Nothing was more fun to my dad they when he could get a group of people together to accomplish something. As one of our friends said, “Everywhere Brad went he built a team” and it’s true. It thrilled my dad to work alongside people to accomplish a goal. Perhaps that’s why my dad was such a fan of almost any sport. Whether it was the Saddleback Valley Christian high school football team or the Super Bowl my dad cheered just as hard for the team’s success. My dad was an unusual sports fan because he never really had a favorite team. He just wanted the players to do well, wanted it to be a good game, and wanted to be able to give his two-cents as to what the team should has done. My dad was so passionate about doing a good job and he was equally as passionate about encouraging others to do the same.  

Lastly, my dad loved freedom. As was mentioned earlier, my dad served 12 years in the Marines after being graduated from Anapolis, and then went to work in the private sector where he spent the majority of his working life at General Atomics. My dad loved that he got to spend his time doing something that helped both protect our freedoms in this country and provide freedom to people who were oppressed.  He loved telling the stories of how the Predator provided the video feed that allowed two missionaries to Afghanistan to escape tyrrany. Or how it flew overhead to help ensure the successful rescue of a solider. Whatever frustrations my dad experienced at work, they were outweighed by the fact that he thought he was doing something important. I recall once as he described to me with tears in his eyes the weight of responsibility that he felt for protecting our soldiers. He was so proud to be a part of it.

However, I would be remised if I didn’t tell you that my dad knew that true freedom could never come from any government, political treaty or even as a result of the work of an Unmanned Aerial Vehicle. Instead, my dad knew that any freedom experienced here on earth was a poor representation of the freedom that is found in Christ. He worked hard here on Earth but it wasn’t for Earthly treasures. He wanted his entire life to point others to Jesus.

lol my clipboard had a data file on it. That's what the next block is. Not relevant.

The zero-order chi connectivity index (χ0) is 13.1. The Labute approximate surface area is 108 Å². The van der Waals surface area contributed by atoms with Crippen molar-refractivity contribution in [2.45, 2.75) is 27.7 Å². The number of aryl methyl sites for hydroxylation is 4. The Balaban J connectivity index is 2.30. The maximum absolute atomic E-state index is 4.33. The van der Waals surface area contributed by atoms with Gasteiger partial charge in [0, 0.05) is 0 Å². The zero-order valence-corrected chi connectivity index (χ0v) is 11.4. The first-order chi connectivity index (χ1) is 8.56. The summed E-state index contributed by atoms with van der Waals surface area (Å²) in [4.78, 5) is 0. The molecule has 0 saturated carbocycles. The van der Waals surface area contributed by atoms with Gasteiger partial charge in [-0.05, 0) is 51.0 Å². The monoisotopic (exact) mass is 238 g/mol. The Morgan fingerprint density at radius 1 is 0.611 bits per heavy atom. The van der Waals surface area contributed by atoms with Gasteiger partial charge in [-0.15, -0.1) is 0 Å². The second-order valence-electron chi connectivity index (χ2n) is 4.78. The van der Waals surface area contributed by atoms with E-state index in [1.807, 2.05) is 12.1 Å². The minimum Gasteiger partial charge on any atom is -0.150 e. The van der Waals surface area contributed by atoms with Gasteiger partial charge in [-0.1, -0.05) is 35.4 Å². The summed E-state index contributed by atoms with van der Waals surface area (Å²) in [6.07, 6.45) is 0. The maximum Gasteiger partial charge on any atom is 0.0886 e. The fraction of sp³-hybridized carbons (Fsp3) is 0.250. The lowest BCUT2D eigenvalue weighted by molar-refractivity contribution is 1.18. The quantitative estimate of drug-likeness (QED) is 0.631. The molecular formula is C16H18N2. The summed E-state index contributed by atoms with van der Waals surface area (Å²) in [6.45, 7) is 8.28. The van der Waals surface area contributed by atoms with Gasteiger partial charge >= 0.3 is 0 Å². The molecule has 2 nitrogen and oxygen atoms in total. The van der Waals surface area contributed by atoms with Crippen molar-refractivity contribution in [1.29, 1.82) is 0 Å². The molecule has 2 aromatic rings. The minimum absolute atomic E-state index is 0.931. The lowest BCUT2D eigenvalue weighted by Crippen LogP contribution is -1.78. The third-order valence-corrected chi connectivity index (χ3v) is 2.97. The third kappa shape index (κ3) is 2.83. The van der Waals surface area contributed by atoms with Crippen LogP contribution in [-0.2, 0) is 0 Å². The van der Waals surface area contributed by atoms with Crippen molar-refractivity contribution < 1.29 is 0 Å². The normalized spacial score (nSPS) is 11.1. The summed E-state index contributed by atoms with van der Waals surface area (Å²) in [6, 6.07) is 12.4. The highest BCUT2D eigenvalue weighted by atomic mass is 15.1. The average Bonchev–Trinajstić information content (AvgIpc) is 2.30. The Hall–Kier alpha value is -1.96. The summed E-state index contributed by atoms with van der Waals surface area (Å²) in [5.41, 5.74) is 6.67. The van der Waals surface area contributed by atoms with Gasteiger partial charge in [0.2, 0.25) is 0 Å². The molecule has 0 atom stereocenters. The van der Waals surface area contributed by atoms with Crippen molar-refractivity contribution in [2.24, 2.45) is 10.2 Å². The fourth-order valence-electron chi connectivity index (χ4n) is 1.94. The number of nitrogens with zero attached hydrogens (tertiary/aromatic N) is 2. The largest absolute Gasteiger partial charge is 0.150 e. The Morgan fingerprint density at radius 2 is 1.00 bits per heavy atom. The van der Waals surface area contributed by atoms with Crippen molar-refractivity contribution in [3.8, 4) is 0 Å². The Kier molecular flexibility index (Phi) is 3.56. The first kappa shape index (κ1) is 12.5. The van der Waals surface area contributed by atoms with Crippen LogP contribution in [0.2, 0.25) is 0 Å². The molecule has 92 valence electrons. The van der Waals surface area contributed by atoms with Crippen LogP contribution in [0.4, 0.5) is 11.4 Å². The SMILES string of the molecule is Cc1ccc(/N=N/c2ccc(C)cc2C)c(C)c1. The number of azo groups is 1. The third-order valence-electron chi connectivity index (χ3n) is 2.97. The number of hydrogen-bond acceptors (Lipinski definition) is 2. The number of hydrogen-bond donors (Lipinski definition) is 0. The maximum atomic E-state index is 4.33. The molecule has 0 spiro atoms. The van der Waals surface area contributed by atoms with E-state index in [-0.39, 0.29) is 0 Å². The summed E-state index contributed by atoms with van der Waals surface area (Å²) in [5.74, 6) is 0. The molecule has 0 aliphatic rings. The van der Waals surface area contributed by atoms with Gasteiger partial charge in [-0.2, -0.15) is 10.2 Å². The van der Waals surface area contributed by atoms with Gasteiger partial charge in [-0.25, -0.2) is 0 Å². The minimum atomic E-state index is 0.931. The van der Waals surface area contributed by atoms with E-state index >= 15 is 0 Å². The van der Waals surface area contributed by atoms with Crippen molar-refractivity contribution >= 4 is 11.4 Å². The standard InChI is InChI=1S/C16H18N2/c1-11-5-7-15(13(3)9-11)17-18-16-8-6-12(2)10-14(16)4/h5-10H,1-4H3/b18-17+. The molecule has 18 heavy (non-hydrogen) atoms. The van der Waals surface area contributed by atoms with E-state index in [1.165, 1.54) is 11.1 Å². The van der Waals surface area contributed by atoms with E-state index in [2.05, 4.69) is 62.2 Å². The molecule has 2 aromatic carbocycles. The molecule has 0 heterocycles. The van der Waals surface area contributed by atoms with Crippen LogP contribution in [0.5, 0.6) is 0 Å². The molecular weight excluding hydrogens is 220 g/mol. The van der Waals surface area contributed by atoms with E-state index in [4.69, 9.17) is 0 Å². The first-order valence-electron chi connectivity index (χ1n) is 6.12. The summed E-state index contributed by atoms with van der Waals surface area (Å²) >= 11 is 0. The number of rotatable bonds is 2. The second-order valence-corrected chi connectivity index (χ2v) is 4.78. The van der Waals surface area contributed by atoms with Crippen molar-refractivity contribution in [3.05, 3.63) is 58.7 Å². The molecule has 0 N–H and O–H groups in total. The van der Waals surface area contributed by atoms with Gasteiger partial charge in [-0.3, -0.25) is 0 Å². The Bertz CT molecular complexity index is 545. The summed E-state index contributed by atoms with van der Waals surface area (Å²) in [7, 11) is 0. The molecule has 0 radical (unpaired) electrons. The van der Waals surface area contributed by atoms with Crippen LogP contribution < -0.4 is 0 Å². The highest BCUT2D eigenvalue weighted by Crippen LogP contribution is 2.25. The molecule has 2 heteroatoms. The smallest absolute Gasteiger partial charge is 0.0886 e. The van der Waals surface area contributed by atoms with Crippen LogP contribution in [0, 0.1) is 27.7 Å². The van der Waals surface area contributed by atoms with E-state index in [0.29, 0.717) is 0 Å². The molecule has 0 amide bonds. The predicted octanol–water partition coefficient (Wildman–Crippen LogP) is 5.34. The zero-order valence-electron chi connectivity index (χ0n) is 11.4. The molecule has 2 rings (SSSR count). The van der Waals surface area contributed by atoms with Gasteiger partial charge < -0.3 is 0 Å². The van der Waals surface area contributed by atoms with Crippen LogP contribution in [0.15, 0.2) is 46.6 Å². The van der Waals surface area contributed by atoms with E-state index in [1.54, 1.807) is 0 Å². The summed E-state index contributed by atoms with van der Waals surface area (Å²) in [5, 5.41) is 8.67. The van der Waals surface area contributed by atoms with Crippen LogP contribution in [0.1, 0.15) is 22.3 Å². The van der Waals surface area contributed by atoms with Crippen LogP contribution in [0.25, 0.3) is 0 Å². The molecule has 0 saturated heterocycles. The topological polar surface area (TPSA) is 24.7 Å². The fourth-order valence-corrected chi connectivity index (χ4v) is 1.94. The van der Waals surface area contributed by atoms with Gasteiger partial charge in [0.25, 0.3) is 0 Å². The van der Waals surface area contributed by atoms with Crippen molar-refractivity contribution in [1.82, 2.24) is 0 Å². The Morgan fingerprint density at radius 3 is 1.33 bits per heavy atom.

When you lose someone like my dad, it’s easy to ask why. Why would God take someone so soon who was so good? However, my dad did well to teach us that what happened here on Earth never diminished God’s goodness. As Job wrote “The Lord gives, the Lord takes away, Blessed be the Name of the Lord.” This is how my dad would want us to respond.  A favorite song of mine says “Questioning the notion that God is full of love is a tempting road to take when you forget about His blood. I choose to still believe Him – His heart is kind and just. I’m only seeing half the picture for the other half I trust ” My dad clung to the sacrifice of Jesus knowing that regardless of life’s difficulties and pain, God too had experienced pain when He shed his blood on the cross. And while I do not know why my dad’s Homecoming was so much sooner than I expected, I do trust that God was not surprised by it. He can see the other half of the picture and I know He welcomed my daddy with open arms.

Upon hearing of my dad’s passing, a dear friend who is a missionary in Budapest wrote to my mom, my sister and me.  He said “The hardest thing we trust the Lord with is who goes and who stays. I am glad for the sake of the glory Brad enjoys and that his dying wasn’t long and drawn out. I am sorry for your sake for the suddenness and for the who knows how many years without a dad or a husband….This is hard providence. That’s part of what it means to be God. To be able to exercise a prerogative so painful for others while still being perfectly good and wise.”

Our friend continued “Brad finished well. Your great husband and father is safely home. You will see him again.”

You did good, Daddy. I love you. I will see you again

A complete video of the service can be found at

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Better Things Ahead: May 2010

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Better Things Ahead